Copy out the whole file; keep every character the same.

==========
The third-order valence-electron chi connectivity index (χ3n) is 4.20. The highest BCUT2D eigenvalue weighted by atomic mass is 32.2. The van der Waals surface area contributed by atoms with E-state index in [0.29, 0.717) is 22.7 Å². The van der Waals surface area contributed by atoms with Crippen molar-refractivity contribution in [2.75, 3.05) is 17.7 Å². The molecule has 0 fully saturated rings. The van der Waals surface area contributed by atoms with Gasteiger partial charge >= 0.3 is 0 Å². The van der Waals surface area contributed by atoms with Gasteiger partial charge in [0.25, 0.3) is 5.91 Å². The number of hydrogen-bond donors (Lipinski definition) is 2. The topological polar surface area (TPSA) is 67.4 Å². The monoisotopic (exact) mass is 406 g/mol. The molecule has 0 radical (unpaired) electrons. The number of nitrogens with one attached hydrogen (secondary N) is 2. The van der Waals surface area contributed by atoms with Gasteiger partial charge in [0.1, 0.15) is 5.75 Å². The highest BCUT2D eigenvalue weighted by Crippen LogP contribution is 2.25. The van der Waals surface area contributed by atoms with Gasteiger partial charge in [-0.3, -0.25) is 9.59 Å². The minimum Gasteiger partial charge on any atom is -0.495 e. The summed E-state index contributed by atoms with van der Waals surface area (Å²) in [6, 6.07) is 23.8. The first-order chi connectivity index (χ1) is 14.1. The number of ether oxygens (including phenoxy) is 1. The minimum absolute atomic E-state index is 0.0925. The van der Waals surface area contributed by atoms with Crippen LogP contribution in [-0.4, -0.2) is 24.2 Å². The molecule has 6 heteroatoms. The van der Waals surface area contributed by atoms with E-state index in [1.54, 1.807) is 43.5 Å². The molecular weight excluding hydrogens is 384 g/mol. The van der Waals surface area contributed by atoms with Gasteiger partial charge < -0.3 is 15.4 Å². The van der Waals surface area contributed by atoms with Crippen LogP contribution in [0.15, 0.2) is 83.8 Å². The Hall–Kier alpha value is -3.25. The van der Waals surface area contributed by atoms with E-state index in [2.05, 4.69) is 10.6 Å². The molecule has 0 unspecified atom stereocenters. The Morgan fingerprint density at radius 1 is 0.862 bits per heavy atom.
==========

The third-order valence-electron chi connectivity index (χ3n) is 4.20. The highest BCUT2D eigenvalue weighted by atomic mass is 32.2. The van der Waals surface area contributed by atoms with E-state index in [0.29, 0.717) is 22.7 Å². The van der Waals surface area contributed by atoms with Crippen molar-refractivity contribution in [2.75, 3.05) is 17.7 Å². The molecule has 0 fully saturated rings. The van der Waals surface area contributed by atoms with Gasteiger partial charge >= 0.3 is 0 Å². The van der Waals surface area contributed by atoms with Gasteiger partial charge in [0.25, 0.3) is 5.91 Å². The number of hydrogen-bond donors (Lipinski definition) is 2. The topological polar surface area (TPSA) is 67.4 Å². The monoisotopic (exact) mass is 406 g/mol. The molecule has 0 radical (unpaired) electrons. The number of nitrogens with one attached hydrogen (secondary N) is 2. The van der Waals surface area contributed by atoms with Gasteiger partial charge in [0.1, 0.15) is 5.75 Å². The highest BCUT2D eigenvalue weighted by Crippen LogP contribution is 2.25. The van der Waals surface area contributed by atoms with Gasteiger partial charge in [-0.3, -0.25) is 9.59 Å². The minimum Gasteiger partial charge on any atom is -0.495 e. The summed E-state index contributed by atoms with van der Waals surface area (Å²) in [6, 6.07) is 23.8. The first-order chi connectivity index (χ1) is 14.1. The number of ether oxygens (including phenoxy) is 1. The minimum absolute atomic E-state index is 0.0925. The van der Waals surface area contributed by atoms with Crippen LogP contribution in [-0.4, -0.2) is 24.2 Å². The molecule has 6 heteroatoms. The van der Waals surface area contributed by atoms with E-state index in [1.54, 1.807) is 43.5 Å². The molecular weight excluding hydrogens is 384 g/mol. The van der Waals surface area contributed by atoms with Gasteiger partial charge < -0.3 is 15.4 Å². The van der Waals surface area contributed by atoms with Crippen LogP contribution in [0.15, 0.2) is 83.8 Å². The Hall–Kier alpha value is -3.25. The van der Waals surface area contributed by atoms with E-state index in [2.05, 4.69) is 10.6 Å². The molecule has 0 unspecified atom stereocenters. The Morgan fingerprint density at radius 1 is 0.862 bits per heavy atom.